A former Long Island congressman, Mike Forbes, long on a political path, is now on a spiritual path--and he sees a clear connection.
It's an unusual journey for an ex-politico.
Forbes who from 1995 to 2001 represented New York's lst Congressional District in the U.S. House of Representatives will receive a master's degree in canon law from Saint Paul's University in Ottawa, Canada in September.
He has been a full-time student at Saint Paul's for the past year-and-a-half working towards the master's and also an ecclesiastical licenciate of canon law.
About every month he returns to the family's home in Texas and his "very supportive" wife, Barbara, he related by phone from Canada. The family (Mike and Barbara have four children) moved from Quogue to Round Rock, Texas--"the home of Dell Computers"--in 2007.
They found, like many Long Islanders have, it being "difficult" financially to remain on the island where living is relatively costly.
In Ottawa, Forbes resides in a religious community, Oblates of Mary Immaculate.
With the degree in canon law, he will be able to be a judge on a Catholic tribunal that rules on annulments, holds trials for "disobedient" priests and otherwise deals with "legal issues for the church."
Earlier, back in Texas, Forbes studied for five years to be ordained a permanent deacon. Deacons of the Catholic Church can perform marriages, baptize infants and conduct funeral, wake and communion services.
After the Second Vatican Council, also known as Vatican II, held in the 1960s and addressing relations between the Catholic Church and the modern world, there was a major effort to expand the role of deacon in the church, explains Forbes. As a deacon, "you are representing the service side of what Christ brought to the world."
As the Diocese of Austin, for which he has served as a deacon and will soon be on its tribunal, reported in an article covering his ordination: "Describing himself as a devout Catholic in love with Christ all his life, Mike Forbes considered whether God was calling him to the deaconate for more than 10 years during a successful career in public service."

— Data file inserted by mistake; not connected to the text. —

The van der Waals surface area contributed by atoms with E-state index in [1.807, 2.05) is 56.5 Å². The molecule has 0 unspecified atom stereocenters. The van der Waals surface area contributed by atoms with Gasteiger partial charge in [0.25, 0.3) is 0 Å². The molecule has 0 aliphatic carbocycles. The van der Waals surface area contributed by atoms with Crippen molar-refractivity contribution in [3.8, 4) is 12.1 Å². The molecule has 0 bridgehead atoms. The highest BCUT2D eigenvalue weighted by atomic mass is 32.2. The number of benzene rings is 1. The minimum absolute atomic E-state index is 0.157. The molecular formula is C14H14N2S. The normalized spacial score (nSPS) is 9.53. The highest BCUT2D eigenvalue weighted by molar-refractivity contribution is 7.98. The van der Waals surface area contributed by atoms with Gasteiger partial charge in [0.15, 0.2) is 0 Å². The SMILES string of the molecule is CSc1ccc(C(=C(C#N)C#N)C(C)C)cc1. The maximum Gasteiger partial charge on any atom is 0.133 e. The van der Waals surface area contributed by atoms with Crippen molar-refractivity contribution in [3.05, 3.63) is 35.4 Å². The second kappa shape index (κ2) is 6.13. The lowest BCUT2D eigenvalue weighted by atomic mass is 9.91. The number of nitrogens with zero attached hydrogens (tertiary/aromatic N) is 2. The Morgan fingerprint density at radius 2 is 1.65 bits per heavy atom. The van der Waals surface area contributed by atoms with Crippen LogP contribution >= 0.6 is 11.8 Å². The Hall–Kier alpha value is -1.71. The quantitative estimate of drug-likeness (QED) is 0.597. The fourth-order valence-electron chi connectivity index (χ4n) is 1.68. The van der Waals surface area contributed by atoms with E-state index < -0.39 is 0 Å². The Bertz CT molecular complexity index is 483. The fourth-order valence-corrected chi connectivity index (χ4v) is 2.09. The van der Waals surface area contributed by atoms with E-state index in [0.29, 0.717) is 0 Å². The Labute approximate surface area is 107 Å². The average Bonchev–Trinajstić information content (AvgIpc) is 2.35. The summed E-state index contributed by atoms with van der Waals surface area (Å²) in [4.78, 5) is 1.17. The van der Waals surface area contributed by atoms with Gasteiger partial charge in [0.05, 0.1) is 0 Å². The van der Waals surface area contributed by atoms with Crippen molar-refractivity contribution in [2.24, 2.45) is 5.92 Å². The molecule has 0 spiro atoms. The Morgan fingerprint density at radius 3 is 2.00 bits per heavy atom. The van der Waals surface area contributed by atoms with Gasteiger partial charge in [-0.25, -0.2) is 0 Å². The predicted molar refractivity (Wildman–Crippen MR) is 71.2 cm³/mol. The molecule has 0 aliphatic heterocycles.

From Ottawa last week, Forbes said: "I was pretty much devout all my life. And after leaving the Congress, I felt I would love to continue to do service...I think there's a continuity. To me it was always about service. And I was always so involved in my faith. So it just seemed that becoming a deacon was a natural thing to do. I want to be involved in working for the church for the rest of my days, to serve the Lord and serve parishioners and trying to be helpful."
As a deacon, he said, "I stumbled on canon law and just fell in love with it."
Now 62, Forbes recounted a conversation he had with his wife about going "back to school" for two years to study for the master's degree in canon law. He wondered whether he was "too old? And Barbara said, 'I think it's a good idea,'"--that the dream be pursued, and it has been.
It's all been a far cry from the hurly-burly world of politics.
Forbes spoke of how he "always" wanted to get into politics. "I started off as a Kennedy Democrat." From a family which owned newspapers in New Rochelle and Riverhead, New York, Forbes grew up in Westhampton Beach and Quogue on Long Island. He graduated from Westhampton Beach High School and went to the University at Albany State University of New York where he majored in political science and history.
Back on the island, because of his family being "close" with Suffolk County Republican Chairman Edwin M. (Buzz) Schwenk and Mr. Schwenk's mother, Rosalind, a former vice chairwoman of the Suffolk GOP, both of Southampton, he took a Republican eourse.
He worked as an aide to New York State Assemblyman Perry B. Duryea, Jr., who became speaker of the State Assembly, and his successor Assenblyman John Behan, both of Montauk, and then State Senator Caesar Trunzo of Brentwood on Long Island and also Al D'Amato, who had a seat in the U.S. Senate, all Republicans, and 1st C.D. Representative William Carney, a Conservative Party member who also ran on the GOP line. Then he ran himself as a Republican for the House of Representatives, first in 1994, and won three times.
Trouble came after he switched to being a Democrat in 1999. He scored the national GOP leadership for being "tone-deaf extremists...out of touch" with the needs of average Americans. But Mr. Forbes at the time was also highly critical of radioactive pollution caused by Brookhaven National Laboratory established in 1947 by the then U.S. Atomic Energy Commission in the lst C.D. to do atomic research and develop civilian uses of nuclear technology. Regina Seltzer, whose husband had worked as a scientist at BNL, ran against him in a Democratic primary and, aided by BNL employees, won by 35 votes depriving Mr. Forbes of the Democratic nomination. She was then defeated in the general election by Republican Felix Grucci, of the Fireworks by Grucci family, who served a single term before losing to Democrat Tim Bishop.
"All partisanship must cease if you are going to be clergy," notes Forbes, and now "even in this election...I zip my lip" about politics. "I'll speak about it to Barbara, but that's it."